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CoR Stories

Real CoR Stories 

As a long-term partner of the transport and logistics industries, we've come across a number of incidents which have resulted in Chain of Responsibility laws being enforced.

The following examples highlight the importance of understanding and documenting risk mitigation processes within your business:

Closing the gate after the horse has bolted

In May 2011, a provider of industrial gases engaged a transport company to deliver a full modular bundle of nitrogen gas bottles from a winery and pick up five empty modules.

Without first visiting the industrial gas company's premises to collect consignment documentation,  a truck and pig trailer from the transport company visited the winery and picked up the five empty modules - weighing around 3,500kg in total - and loaded them onto the pig trailer.

The driver restrained the five modules with a single, 2,500kg rated, ratchet strap.

While driving near Mudgee, the load shifted on the trailer as it rounded a bend. The trailer rolled, became separated from the towing vehicle, and the gas cylinder modules in turn became separated from the trailer.

A portion of the trailer and at least one of the gas cylinder modules struck another vehicle, killing the driver.

The truck driver, the consignor (the industrial gas company) and the transport operator (both the company and its director) were all prosecuted.

The driver was sentenced to a six month jail term for driving a loaded vehicle unsafely causing death.

The industrial gas company was fined $5,500. The judge made it clear that by putting in place additional controls, the company was only taking steps which should have already been in place prior to the incident. Furthermore, the judge observed that these controls were only put in place two years after the incident in response to the company being charged with the offences - not as a result of the incident itself.

The transport operator was fined $24,750, with the transport company director fined $4,400. The judge applied penalties towards the highest end available at the time - his reasoning being that the steps the transport operator had taken after the incident were relatively limited and did not satisfy him that they would not offend again.

Undocumented and uncontrolled risk 

In July 2011, a truck was loaded with fabricated steel sections at a protective coatings business. 

The steel was loaded onto the truck by staff from the protective coating business in Newcastle for delivery to Orange, NSW.

As the vehicle was leaving Bathurst to the west, a vehicle clipped the over-dimension flags on the trailer. 

The driver of the truck asked over the UHF radio if that vehicle had struck his load and was told that no, the vehicle had only struck his flags.

Shortly afterwards, part of the load shifted off the trailer and struck a vehicle coming the other direction in the windscreen, instantly killing the driver, the steel then continued along the road striking other vehicles, but without further serious injuries.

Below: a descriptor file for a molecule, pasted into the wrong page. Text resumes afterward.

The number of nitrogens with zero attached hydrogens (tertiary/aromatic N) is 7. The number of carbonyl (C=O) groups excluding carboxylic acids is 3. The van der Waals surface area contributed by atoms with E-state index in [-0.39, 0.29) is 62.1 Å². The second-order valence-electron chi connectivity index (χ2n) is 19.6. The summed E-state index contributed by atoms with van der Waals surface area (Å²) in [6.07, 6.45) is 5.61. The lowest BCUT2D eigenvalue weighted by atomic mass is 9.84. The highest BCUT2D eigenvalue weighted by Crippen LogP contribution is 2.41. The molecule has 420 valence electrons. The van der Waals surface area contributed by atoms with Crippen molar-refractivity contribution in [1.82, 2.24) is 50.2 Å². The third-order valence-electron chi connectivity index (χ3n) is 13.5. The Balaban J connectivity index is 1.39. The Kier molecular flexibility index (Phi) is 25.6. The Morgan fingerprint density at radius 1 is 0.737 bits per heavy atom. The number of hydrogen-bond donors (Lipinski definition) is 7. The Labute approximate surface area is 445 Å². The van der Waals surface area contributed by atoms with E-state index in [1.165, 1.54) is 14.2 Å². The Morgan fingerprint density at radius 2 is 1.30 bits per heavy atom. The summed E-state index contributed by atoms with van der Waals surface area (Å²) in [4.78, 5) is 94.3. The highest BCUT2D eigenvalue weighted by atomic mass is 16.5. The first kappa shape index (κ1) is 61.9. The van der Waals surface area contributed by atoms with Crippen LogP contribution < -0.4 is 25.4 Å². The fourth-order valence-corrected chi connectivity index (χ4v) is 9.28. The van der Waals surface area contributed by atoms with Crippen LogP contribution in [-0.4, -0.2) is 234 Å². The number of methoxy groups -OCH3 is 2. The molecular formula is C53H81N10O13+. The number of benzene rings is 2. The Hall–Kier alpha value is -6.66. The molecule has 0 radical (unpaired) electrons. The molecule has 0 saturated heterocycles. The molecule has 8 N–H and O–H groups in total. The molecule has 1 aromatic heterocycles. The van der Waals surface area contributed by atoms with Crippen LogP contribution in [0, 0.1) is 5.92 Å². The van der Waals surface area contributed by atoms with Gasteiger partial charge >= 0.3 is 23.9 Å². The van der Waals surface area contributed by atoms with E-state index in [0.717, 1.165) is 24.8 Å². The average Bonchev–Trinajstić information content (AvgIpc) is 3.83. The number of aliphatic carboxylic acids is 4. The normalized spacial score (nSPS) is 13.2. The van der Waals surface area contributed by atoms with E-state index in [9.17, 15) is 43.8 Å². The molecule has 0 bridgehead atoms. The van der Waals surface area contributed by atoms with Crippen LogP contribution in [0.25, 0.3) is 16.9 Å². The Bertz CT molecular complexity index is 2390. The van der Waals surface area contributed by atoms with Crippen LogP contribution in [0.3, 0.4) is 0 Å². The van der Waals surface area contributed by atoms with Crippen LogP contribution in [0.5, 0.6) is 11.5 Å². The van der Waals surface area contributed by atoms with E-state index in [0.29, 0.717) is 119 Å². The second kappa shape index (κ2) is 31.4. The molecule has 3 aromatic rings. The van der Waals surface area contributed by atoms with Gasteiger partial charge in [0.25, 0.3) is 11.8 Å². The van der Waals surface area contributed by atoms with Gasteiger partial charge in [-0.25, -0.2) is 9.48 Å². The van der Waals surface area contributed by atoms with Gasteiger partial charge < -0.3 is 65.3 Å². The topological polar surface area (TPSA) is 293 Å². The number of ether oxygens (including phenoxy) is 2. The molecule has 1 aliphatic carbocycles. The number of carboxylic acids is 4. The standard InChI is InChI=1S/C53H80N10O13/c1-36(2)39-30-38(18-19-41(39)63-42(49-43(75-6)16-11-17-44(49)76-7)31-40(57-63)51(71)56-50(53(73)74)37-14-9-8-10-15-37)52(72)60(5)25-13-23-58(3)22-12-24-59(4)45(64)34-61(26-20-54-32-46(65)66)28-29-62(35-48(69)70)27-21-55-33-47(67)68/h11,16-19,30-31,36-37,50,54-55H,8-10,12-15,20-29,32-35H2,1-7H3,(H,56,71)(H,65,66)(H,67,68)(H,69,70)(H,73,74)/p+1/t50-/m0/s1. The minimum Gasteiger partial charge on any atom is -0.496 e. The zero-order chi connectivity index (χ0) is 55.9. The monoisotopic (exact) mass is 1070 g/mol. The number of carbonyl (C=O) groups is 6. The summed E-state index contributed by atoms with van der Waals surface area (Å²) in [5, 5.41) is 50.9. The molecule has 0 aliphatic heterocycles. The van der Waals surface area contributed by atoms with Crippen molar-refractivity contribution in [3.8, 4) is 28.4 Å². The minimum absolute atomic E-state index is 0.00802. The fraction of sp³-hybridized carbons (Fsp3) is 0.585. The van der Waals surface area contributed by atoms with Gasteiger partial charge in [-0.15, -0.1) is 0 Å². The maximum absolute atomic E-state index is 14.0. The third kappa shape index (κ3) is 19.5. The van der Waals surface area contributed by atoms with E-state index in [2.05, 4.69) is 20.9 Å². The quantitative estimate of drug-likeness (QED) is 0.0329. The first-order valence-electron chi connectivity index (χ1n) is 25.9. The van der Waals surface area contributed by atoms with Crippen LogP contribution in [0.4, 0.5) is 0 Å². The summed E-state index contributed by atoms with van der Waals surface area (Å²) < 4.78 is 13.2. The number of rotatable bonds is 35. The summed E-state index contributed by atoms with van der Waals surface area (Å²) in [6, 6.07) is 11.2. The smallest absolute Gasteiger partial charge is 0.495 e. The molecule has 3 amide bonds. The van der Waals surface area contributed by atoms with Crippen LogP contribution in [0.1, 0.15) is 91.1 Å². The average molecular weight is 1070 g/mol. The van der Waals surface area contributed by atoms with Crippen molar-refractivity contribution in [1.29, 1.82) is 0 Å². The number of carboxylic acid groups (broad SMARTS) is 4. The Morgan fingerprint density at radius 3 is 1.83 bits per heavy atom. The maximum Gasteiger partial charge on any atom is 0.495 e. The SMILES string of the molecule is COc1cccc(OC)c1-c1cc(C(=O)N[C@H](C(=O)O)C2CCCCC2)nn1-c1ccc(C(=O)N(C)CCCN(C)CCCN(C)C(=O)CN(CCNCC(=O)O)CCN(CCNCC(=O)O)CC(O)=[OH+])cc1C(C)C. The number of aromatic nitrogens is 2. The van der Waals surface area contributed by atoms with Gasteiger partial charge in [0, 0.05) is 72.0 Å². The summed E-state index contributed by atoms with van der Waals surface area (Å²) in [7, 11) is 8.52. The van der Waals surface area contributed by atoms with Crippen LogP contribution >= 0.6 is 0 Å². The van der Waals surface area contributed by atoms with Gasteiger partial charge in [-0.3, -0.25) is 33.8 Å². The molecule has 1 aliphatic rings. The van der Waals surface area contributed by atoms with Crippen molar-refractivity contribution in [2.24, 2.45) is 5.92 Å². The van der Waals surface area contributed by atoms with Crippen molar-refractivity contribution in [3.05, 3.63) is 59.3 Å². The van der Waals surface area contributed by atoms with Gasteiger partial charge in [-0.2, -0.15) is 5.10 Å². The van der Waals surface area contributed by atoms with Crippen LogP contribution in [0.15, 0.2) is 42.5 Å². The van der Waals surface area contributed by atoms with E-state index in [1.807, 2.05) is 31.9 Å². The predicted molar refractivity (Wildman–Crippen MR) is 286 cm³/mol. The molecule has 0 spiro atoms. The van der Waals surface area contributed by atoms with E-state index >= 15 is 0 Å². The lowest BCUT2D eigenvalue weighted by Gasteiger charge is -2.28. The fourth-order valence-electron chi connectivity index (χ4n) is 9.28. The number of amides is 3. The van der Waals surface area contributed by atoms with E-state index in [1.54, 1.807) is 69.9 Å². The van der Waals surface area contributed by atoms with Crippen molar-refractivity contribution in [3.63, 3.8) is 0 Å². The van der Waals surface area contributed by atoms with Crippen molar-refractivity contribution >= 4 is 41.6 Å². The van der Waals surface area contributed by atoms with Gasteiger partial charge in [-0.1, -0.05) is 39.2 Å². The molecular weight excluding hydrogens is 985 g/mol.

The coatings company, the transport operator and the driver were all prosecuted.

In the case of the coatings company, the court found that their loading staff had received no training in loading or load restraint. The court also found that there were no processes to ensure that the driver was appropriately skilled and trained to plan, control or verify that the load was appropriately restrained.

The transport operator (both as a company and its director personally) were also found guilty of breaching the applicable transport laws. The case against the operator focused on the supply of soft wood timber to be used as dunnage (packing material to support the load). The court found that soft wood dunnage was inappropriate for the task and that the load shift had been caused by specific defects in the dunnage provided.

The driver was acquitted of dangerous driving occasioning death, driving in a dangerous manner, and manslaughter by criminal negligence.

A process written but not lived

In November 2012, a metal recycling company organised for a transport operator to transport a load of steel from a demolition business in Alexandria, NSW to its own premises at St Marys.

The Alexandria demolition business loaded the trailers with scrap metal but while it had procedures for checking its own trucks for height compliance, this process did not extend to third party trucks.

The driver (an employee of the transport operator) inspected the load but did not measure the height of the load and did not secure or cover the load.

He then proceeded to drive the vehicle towards its destination, apparently unaware that his load was 4.97 metres high.

His route took him through the M5 tunnel. Upon entering the tunnel, his load struck the roof causing significant damage and the closure of the tunnel for over 16 hours.

Both the demolition business and metal recycler were prosecuted by NSW Roads and Maritime Services.

The court found that while the metal recycler had induction and training processes, it did not have assurance conditions in place to confirm that contractors were operating in a compliant manner.

In regards to the demolition business, the court ruled that it had ultimate control over the loading process and had failed to take the very affordable step of providing a tape measure to drivers.

The total costs imposed by the courts were $95,300 for the metal recycler and $115,000 for the demolition business. These penalties would likely have been significantly higher had they occurred after the 1 October 2018 CoR reforms were in place.

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